Bringing VR out of office and study spaces will serve to help it attract the new audiences it needs to continue growing
Nokia E52 smartphone
Nokia's latest smartphone may not have a QWERTY keyboard but it boasts excellent battery life
- Fantastic battery life, slim and stylish design, great numeric keypad, Nokia Messaging
- Controls are a mixed bag, lack of QWERTY keyboard will deter many
Nokia's E52 is a strange device when you consider it's an e-mail smartphone that lacks a QWERTY keyboard. If you aren't fussed by the (admittedly excellent) numeric keypad, the E52 offers fantastic battery life in a slim and compact design.
Price$ 589.00 (AUD)
Nokia's E Series devices are predominantly targeted at business users, but the E52's subtle design will appeal to regular consumers as well. It doesn’t have a full QWERTY keyboard, but the Nokia E52 boasts outstanding battery life, a razor-thin design and great call quality.
Though more of a business device, Nokia's E52 smartphone certainly impresses in the looks department. It has an attractive silver finish with an etched rear battery cover, chrome edging and stylish keys. The surface is almost completely immune to fingerprints. At just 9.9m thin, the E52 is one of the most compact and lightweight mobile phones we've reviewed. Despite its miniscule frame, the E Series looks professional and the phone feels very well built.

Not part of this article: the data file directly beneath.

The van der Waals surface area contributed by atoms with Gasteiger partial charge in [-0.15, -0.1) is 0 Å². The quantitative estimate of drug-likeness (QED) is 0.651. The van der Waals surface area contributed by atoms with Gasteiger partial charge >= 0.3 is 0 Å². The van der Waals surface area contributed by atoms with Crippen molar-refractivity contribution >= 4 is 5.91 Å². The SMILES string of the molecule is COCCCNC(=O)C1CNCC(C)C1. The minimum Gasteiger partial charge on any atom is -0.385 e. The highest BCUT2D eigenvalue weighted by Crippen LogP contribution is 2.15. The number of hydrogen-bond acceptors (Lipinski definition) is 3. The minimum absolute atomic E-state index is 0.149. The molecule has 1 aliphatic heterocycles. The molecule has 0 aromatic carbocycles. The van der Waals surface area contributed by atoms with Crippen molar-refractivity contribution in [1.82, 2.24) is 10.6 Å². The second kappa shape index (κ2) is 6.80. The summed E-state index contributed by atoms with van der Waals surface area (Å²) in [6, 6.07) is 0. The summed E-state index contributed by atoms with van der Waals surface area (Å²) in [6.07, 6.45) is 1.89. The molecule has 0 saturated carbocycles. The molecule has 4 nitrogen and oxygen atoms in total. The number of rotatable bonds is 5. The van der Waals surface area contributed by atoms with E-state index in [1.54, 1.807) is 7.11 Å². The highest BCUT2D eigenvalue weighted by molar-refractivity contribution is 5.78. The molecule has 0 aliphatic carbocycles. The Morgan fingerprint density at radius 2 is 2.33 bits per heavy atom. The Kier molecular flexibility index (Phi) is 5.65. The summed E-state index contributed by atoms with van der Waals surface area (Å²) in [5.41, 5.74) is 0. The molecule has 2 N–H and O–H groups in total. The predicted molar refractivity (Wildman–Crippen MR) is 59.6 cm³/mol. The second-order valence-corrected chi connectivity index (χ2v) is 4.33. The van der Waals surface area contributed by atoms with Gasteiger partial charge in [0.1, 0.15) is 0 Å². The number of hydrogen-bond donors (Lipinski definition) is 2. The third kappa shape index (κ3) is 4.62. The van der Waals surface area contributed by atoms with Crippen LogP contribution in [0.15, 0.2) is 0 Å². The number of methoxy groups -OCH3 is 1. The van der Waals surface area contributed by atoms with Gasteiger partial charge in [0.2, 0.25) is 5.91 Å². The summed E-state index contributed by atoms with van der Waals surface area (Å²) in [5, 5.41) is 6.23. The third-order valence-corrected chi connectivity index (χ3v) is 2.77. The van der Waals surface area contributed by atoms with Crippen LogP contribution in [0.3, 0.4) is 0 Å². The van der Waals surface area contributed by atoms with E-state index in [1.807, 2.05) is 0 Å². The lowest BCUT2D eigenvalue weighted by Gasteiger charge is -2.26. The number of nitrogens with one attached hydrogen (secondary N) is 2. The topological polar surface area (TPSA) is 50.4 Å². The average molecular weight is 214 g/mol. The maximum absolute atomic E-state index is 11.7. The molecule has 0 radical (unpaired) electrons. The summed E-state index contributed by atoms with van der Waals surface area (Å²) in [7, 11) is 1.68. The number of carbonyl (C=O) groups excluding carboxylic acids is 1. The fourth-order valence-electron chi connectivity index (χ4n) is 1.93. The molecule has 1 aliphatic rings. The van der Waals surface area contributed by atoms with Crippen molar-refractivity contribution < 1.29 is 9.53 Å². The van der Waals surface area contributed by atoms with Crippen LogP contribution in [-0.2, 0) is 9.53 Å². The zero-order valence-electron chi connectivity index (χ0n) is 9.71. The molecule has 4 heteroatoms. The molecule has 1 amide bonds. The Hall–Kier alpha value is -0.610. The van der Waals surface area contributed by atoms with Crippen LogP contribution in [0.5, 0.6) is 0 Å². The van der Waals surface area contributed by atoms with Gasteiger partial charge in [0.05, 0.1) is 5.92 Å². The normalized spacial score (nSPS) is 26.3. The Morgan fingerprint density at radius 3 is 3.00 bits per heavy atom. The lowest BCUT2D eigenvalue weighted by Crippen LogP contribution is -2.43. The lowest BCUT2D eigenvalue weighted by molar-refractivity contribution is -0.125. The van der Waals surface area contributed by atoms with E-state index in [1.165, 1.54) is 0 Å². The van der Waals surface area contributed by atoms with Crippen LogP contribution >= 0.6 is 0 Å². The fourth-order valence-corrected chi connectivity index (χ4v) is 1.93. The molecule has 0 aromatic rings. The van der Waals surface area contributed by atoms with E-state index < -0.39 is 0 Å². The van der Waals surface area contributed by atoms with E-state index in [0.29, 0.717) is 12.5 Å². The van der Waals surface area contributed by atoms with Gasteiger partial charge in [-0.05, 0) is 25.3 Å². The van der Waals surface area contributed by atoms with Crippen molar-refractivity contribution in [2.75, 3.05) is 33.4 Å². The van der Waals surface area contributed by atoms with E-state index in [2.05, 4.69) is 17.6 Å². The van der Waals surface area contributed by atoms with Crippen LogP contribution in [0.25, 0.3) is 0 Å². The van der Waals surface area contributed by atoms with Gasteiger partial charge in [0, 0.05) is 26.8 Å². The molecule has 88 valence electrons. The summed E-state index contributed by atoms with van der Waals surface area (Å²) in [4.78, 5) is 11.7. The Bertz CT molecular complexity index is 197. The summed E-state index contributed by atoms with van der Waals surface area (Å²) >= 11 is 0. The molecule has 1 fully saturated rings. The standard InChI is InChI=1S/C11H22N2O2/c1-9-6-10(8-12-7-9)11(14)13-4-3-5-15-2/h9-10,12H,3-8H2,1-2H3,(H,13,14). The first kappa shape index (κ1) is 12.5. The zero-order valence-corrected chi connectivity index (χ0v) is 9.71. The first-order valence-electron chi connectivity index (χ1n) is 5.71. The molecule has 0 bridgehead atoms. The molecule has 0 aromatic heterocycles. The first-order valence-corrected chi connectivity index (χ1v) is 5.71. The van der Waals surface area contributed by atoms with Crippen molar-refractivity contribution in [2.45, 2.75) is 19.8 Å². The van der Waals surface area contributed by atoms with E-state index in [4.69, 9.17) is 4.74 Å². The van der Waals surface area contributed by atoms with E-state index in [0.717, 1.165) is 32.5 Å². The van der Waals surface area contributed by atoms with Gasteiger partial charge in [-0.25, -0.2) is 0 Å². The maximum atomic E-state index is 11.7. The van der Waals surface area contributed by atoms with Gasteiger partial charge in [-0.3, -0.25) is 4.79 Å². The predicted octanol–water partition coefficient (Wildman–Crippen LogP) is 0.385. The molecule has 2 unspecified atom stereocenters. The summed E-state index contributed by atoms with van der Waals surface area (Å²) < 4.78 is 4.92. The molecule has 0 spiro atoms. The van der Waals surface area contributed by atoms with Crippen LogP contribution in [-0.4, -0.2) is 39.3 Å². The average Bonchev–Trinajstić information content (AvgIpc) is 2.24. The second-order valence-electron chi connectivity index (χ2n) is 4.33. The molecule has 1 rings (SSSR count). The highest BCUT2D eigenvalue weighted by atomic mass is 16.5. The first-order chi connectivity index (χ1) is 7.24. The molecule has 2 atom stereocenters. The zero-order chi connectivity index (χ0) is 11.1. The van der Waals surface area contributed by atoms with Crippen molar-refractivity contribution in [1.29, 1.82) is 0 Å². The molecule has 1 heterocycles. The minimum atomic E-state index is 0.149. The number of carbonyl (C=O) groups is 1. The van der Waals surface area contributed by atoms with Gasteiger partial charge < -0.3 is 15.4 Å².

The Nokia E52's display is straightforward, but it has decent viewing angles and its performance in direct sunlight is above average. Despite not possessing a QWERTY keyboard, the E52's regular numeric keypad is excellent. It features large, slightly raised keys that are easy to press but offer firm and reassuring tactile feedback. Many eyebrows will be raised at the fact a smartphone made primarily for e-mail features only has a standard numeric pad. However, those who are happy with a standard number pad layout will be suitably impressed.
The Nokia E52's other controls are a mixed bag. We like the five-way navigational pad, but although the rest of the buttons blend nicely into the phone’s design, they aren't as practical as they could have been. In particular, the home, calendar, e-mail and end keys are a little small and are positioned too close to the selection buttons above them and the answer and end call keys below.